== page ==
The trend for many years was a decrease in hours worked per week. Only recently has this trend reversed itself and revealed that more hours are now expected. From 1989 to 1996 the average workweek increased to 41 hours with the average overtime reaching 4.7 hours per week in 1994 (Bluestone & Rose, 1997). Bluestone and Rose (1997) cite a 1990 Fortune magazine poll of Fortune 500 CEOs who reported that almost 90% of their high-level executives worked greater than 50 hours a week with almost 60% of middle managers reporting these hours. Thus, the 35 or 40-hour work week is a thing of the past.
Reasons for this increase in working time are varied. Greenhouse (2001) cites unnamed economists reasons: mothers with young children returning to work sooner and for more hours per week, the increase in number of salaried professionals, and the fact that many low-wage earners work more than one job. In my view, globalization, competition, deregulation in many industries, and of course, the constant downsizing and reengineering efforts occurring with regularity within todays organizations are additional reasons.
However, other researchers have suggested that the sheer number of hours worked is not the primary factor for worklife conflict. Friedman and Greenhaus (2000) surveyed 860 business professionals (employed alumni of Drexel University and the University of Pennsylvania) on a variety of work and family issues. They conclude that although number of hours is important, the true problem is the psychological interference of work with family and of family with work (Friedman &
Greenhaus, 2000, p. 6). They argue that our continuous thought involvement with work is a central force in exacerbating the conflict between work and personal life.
Whether the central problem is a lack of time or more simply a constant involvement with work (whether in person or in thought) advances in technology are also responsible for the heavy involvement in work. Through the miracle of technology, employees can be accessed anywhere at any time. The notion of a job being 24/7 is getting more and more play in business magazines and conversations. Just the existence of the term 24/7 says something about the state of the American workplace. The idea that people are expected to be available and working all day every day makes it difficult for anyone to find a balance when their work life is so demanding. Although these types of demands are relatively new, they are gaining current acceptance and use. Employees are not only expected to have plenty of face time, they are also expected to be available any time when they are off-site.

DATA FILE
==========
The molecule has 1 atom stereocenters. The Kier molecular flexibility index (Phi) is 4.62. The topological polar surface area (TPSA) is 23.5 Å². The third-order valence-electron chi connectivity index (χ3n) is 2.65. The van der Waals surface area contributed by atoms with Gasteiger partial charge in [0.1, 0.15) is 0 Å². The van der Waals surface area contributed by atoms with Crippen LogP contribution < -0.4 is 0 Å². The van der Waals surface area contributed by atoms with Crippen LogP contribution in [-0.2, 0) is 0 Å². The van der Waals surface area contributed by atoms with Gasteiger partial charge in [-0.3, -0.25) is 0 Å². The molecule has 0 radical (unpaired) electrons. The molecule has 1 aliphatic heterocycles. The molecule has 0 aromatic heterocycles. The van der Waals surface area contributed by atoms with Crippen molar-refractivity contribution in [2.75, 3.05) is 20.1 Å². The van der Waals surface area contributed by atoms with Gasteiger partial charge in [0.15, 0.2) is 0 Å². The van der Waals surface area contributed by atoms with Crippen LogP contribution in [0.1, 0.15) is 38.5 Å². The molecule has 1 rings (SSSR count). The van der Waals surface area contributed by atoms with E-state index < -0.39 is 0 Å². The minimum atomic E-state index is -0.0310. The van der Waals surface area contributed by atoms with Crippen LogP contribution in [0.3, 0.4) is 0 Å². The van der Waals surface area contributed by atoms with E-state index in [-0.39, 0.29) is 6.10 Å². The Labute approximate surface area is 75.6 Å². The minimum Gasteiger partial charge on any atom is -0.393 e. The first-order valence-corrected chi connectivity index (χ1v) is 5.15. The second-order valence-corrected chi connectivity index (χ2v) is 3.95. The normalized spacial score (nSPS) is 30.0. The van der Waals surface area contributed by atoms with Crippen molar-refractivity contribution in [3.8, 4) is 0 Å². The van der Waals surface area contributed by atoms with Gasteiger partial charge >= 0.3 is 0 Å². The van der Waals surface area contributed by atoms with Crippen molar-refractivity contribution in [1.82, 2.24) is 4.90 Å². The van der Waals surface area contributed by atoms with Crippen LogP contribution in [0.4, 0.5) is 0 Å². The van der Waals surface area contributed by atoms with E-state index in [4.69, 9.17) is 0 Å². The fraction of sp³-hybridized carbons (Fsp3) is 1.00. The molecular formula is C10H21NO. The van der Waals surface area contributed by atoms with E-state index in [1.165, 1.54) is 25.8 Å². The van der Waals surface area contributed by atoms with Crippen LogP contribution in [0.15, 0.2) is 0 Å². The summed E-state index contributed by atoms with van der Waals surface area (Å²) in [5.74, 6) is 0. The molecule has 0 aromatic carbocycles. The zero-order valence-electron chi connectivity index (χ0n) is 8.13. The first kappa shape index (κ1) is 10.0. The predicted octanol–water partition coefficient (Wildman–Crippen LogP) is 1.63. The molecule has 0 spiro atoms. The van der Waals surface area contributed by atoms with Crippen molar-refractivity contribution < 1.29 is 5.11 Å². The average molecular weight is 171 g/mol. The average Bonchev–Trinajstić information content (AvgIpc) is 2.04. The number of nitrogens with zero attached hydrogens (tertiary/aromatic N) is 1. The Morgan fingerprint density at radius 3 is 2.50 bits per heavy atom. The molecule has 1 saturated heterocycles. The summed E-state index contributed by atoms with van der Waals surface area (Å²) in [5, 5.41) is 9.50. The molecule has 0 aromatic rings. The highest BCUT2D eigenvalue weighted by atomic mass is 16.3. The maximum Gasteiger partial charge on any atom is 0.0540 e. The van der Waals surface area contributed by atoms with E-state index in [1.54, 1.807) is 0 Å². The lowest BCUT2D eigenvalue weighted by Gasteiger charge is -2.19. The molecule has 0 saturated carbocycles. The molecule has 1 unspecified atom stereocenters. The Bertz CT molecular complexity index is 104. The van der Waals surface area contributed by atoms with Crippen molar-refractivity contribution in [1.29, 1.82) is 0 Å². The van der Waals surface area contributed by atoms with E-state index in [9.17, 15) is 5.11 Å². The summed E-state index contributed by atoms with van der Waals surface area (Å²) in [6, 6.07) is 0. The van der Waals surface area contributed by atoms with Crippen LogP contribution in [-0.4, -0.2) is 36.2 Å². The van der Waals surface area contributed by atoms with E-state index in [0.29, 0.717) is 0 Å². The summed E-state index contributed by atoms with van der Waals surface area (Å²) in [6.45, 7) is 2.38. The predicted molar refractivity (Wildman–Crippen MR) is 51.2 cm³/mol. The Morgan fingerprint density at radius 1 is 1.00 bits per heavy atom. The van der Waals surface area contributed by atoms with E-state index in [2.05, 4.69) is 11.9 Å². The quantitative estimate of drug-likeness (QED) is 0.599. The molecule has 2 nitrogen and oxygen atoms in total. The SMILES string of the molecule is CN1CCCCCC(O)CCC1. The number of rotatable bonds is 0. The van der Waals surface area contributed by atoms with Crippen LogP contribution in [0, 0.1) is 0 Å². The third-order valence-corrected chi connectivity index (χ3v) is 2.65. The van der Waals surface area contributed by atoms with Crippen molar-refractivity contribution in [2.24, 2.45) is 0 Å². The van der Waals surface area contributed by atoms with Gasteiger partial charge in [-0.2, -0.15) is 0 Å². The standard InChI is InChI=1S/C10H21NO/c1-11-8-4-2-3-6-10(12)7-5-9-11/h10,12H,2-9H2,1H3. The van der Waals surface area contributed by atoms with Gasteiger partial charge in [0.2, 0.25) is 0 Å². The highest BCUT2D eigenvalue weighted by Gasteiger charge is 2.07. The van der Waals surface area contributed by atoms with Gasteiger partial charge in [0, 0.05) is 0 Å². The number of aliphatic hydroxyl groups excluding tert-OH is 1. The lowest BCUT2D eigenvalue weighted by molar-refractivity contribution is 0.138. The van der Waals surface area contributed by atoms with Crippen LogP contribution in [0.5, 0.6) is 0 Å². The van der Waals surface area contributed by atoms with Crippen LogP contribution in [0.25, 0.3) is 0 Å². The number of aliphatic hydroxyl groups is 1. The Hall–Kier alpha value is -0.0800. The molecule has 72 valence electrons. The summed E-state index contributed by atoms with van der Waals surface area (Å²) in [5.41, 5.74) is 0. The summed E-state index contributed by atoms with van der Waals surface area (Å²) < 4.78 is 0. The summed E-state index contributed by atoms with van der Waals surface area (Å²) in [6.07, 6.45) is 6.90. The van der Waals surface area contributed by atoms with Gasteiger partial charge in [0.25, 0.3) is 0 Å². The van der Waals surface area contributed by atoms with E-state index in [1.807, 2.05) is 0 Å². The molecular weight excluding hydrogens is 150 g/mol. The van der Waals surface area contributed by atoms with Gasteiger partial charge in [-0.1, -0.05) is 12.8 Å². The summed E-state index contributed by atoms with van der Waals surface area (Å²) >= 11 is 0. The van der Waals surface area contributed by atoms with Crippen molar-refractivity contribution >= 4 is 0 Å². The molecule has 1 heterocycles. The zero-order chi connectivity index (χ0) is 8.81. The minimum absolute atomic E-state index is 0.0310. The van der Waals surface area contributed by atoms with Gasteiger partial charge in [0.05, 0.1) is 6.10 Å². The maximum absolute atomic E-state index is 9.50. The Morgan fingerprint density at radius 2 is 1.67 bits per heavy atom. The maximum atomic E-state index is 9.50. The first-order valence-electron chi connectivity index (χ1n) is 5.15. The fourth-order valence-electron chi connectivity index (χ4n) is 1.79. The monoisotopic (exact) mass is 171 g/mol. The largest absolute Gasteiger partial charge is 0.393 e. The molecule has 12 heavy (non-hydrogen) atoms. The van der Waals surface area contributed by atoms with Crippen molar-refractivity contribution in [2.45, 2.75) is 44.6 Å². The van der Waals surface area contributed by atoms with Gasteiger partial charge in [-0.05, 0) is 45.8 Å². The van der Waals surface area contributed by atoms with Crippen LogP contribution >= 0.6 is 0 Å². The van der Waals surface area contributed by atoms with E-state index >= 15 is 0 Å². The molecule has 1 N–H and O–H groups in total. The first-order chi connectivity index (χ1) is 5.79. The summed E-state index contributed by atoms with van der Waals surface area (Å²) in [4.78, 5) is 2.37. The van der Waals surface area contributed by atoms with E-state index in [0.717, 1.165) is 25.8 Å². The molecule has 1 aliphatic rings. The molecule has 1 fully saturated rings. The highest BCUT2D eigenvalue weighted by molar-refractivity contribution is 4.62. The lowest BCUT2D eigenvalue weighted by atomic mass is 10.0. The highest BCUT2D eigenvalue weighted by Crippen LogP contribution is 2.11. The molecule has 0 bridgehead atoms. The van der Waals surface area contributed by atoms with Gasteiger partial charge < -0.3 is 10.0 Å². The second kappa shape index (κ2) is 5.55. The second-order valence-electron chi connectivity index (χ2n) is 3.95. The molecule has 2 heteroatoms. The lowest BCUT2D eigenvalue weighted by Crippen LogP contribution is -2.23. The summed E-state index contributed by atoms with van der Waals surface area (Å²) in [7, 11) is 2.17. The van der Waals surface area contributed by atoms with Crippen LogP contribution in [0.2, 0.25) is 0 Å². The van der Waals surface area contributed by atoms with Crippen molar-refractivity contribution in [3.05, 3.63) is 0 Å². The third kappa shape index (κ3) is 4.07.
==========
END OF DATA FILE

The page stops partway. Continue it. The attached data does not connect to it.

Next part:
Additionally, the advent of personal communication systemsfaxes, cellular phones, e-mail, pagers, beepershave brought the workplace into peoples homes, automobiles, and all facets of their lives. Now it is difficult to be out of touch whereas it used to be that if someone wasnt available by phone, they werent available.
What is the remedy? It is hard to envision major changes occurring without a radically different perspective taking shape. One possibility is the return of strong unions to combat these overzealous demands. A good example of this is the recent unionization of psychologists in New York State. Another potential trend comes from one aspect of globalization; perhaps the European tradition of more vacation time and time away from work will influence American culture. Let's hope that this European model will prevail.
Bluestone, B. & Rose, S. (1997, March-April). Overworked and underemployed: Unraveling an economic engine. The American Prospect Online, 31. Retrieved February 24, 2000, from
Bureau of Labor Statistics (1999). Employee benefits in medium and large private establishments, 1997. (Bulletin No. 2517) Retrieved February 24, 2000, from
Friedman, S. D. & Greenhaus, J. H. (2000). Work and familyallies or enemies? What happens when business professionals confront life choices. Oxford, U.K.: Oxford Press.
Greenhouse, S. (2001, September 1). Americans International Lead In Hours Worked Grew in 90s, Report Shows. New York Times, p. A8.
Schor, J. (1991). The overworked American: The unexpected decline of leisure. Basic Books.